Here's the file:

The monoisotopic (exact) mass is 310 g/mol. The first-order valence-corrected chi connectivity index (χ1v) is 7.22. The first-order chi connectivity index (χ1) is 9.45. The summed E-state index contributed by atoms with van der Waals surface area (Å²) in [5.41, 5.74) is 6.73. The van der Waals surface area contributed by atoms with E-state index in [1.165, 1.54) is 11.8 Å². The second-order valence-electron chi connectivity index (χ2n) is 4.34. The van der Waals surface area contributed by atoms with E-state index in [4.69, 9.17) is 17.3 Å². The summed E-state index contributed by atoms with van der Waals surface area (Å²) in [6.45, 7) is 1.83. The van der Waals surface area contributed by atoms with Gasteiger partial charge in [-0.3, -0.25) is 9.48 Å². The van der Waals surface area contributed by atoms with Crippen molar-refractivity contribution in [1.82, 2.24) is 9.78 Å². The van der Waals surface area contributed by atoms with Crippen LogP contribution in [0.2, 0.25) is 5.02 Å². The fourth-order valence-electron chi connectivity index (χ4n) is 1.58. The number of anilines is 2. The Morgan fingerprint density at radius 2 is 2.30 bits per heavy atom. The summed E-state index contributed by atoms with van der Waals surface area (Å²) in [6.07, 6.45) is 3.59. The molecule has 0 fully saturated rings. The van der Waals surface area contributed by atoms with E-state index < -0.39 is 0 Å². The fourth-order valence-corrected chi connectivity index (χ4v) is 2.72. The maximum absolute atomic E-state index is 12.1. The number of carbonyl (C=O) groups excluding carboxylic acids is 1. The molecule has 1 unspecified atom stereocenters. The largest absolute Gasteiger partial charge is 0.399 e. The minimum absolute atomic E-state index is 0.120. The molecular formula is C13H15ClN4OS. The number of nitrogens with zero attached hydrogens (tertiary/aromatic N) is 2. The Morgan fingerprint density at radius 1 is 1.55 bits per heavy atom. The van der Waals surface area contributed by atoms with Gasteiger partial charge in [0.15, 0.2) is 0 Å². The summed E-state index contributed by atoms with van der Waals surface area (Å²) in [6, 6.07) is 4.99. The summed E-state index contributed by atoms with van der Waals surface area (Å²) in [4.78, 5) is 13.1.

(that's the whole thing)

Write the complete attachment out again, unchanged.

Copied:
The monoisotopic (exact) mass is 310 g/mol. The first-order valence-corrected chi connectivity index (χ1v) is 7.22. The first-order chi connectivity index (χ1) is 9.45. The summed E-state index contributed by atoms with van der Waals surface area (Å²) in [5.41, 5.74) is 6.73. The van der Waals surface area contributed by atoms with E-state index in [1.165, 1.54) is 11.8 Å². The second-order valence-electron chi connectivity index (χ2n) is 4.34. The van der Waals surface area contributed by atoms with E-state index in [4.69, 9.17) is 17.3 Å². The summed E-state index contributed by atoms with van der Waals surface area (Å²) in [6.45, 7) is 1.83. The van der Waals surface area contributed by atoms with Gasteiger partial charge in [-0.3, -0.25) is 9.48 Å². The van der Waals surface area contributed by atoms with Crippen molar-refractivity contribution in [1.82, 2.24) is 9.78 Å². The van der Waals surface area contributed by atoms with Crippen LogP contribution in [0.2, 0.25) is 5.02 Å². The fourth-order valence-electron chi connectivity index (χ4n) is 1.58. The number of anilines is 2. The Morgan fingerprint density at radius 2 is 2.30 bits per heavy atom. The summed E-state index contributed by atoms with van der Waals surface area (Å²) in [6.07, 6.45) is 3.59. The molecule has 0 fully saturated rings. The van der Waals surface area contributed by atoms with E-state index < -0.39 is 0 Å². The fourth-order valence-corrected chi connectivity index (χ4v) is 2.72. The maximum absolute atomic E-state index is 12.1. The number of carbonyl (C=O) groups excluding carboxylic acids is 1. The molecule has 1 unspecified atom stereocenters. The largest absolute Gasteiger partial charge is 0.399 e. The minimum absolute atomic E-state index is 0.120. The molecular formula is C13H15ClN4OS. The number of nitrogens with zero attached hydrogens (tertiary/aromatic N) is 2. The Morgan fingerprint density at radius 1 is 1.55 bits per heavy atom. The van der Waals surface area contributed by atoms with Gasteiger partial charge in [0.15, 0.2) is 0 Å². The summed E-state index contributed by atoms with van der Waals surface area (Å²) in [6, 6.07) is 4.99. The summed E-state index contributed by atoms with van der Waals surface area (Å²) in [4.78, 5) is 13.1.